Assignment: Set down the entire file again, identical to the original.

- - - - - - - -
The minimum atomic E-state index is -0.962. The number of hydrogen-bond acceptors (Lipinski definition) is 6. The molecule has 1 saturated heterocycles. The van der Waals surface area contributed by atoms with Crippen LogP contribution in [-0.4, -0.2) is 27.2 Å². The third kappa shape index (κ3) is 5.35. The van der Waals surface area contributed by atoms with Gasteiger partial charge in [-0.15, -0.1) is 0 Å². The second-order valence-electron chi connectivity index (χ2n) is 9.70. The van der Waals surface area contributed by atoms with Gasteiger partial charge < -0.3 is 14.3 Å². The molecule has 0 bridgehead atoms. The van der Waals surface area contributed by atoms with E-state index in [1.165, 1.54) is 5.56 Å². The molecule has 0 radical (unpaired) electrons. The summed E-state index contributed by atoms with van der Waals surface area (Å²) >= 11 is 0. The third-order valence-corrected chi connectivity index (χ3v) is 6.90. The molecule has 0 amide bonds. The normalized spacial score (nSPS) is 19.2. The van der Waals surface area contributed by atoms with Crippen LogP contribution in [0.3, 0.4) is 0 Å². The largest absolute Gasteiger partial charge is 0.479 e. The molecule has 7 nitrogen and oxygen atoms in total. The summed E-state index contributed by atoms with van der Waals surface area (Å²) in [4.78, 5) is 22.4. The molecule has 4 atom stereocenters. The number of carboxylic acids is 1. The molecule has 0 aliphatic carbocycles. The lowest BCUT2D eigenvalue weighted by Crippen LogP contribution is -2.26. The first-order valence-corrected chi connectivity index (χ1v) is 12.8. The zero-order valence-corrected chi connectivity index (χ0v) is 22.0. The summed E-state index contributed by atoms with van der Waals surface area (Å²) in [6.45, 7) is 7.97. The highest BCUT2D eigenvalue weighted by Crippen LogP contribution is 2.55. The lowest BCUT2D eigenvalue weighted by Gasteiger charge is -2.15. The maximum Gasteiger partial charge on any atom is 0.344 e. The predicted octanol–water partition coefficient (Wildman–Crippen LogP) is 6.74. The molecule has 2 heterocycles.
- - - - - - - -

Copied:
The minimum atomic E-state index is -0.962. The number of hydrogen-bond acceptors (Lipinski definition) is 6. The molecule has 1 saturated heterocycles. The van der Waals surface area contributed by atoms with Crippen LogP contribution in [-0.4, -0.2) is 27.2 Å². The third kappa shape index (κ3) is 5.35. The van der Waals surface area contributed by atoms with Gasteiger partial charge in [-0.15, -0.1) is 0 Å². The second-order valence-electron chi connectivity index (χ2n) is 9.70. The van der Waals surface area contributed by atoms with Gasteiger partial charge < -0.3 is 14.3 Å². The molecule has 0 bridgehead atoms. The van der Waals surface area contributed by atoms with E-state index in [1.165, 1.54) is 5.56 Å². The molecule has 0 radical (unpaired) electrons. The summed E-state index contributed by atoms with van der Waals surface area (Å²) >= 11 is 0. The third-order valence-corrected chi connectivity index (χ3v) is 6.90. The molecule has 0 amide bonds. The normalized spacial score (nSPS) is 19.2. The van der Waals surface area contributed by atoms with Crippen LogP contribution in [0.3, 0.4) is 0 Å². The largest absolute Gasteiger partial charge is 0.479 e. The molecule has 7 nitrogen and oxygen atoms in total. The summed E-state index contributed by atoms with van der Waals surface area (Å²) in [4.78, 5) is 22.4. The molecule has 4 atom stereocenters. The number of carboxylic acids is 1. The molecule has 0 aliphatic carbocycles. The lowest BCUT2D eigenvalue weighted by Crippen LogP contribution is -2.26. The first-order valence-corrected chi connectivity index (χ1v) is 12.8. The zero-order valence-corrected chi connectivity index (χ0v) is 22.0. The summed E-state index contributed by atoms with van der Waals surface area (Å²) in [6.45, 7) is 7.97. The highest BCUT2D eigenvalue weighted by Crippen LogP contribution is 2.55. The lowest BCUT2D eigenvalue weighted by Gasteiger charge is -2.15. The maximum Gasteiger partial charge on any atom is 0.344 e. The predicted octanol–water partition coefficient (Wildman–Crippen LogP) is 6.74. The molecule has 2 heterocycles.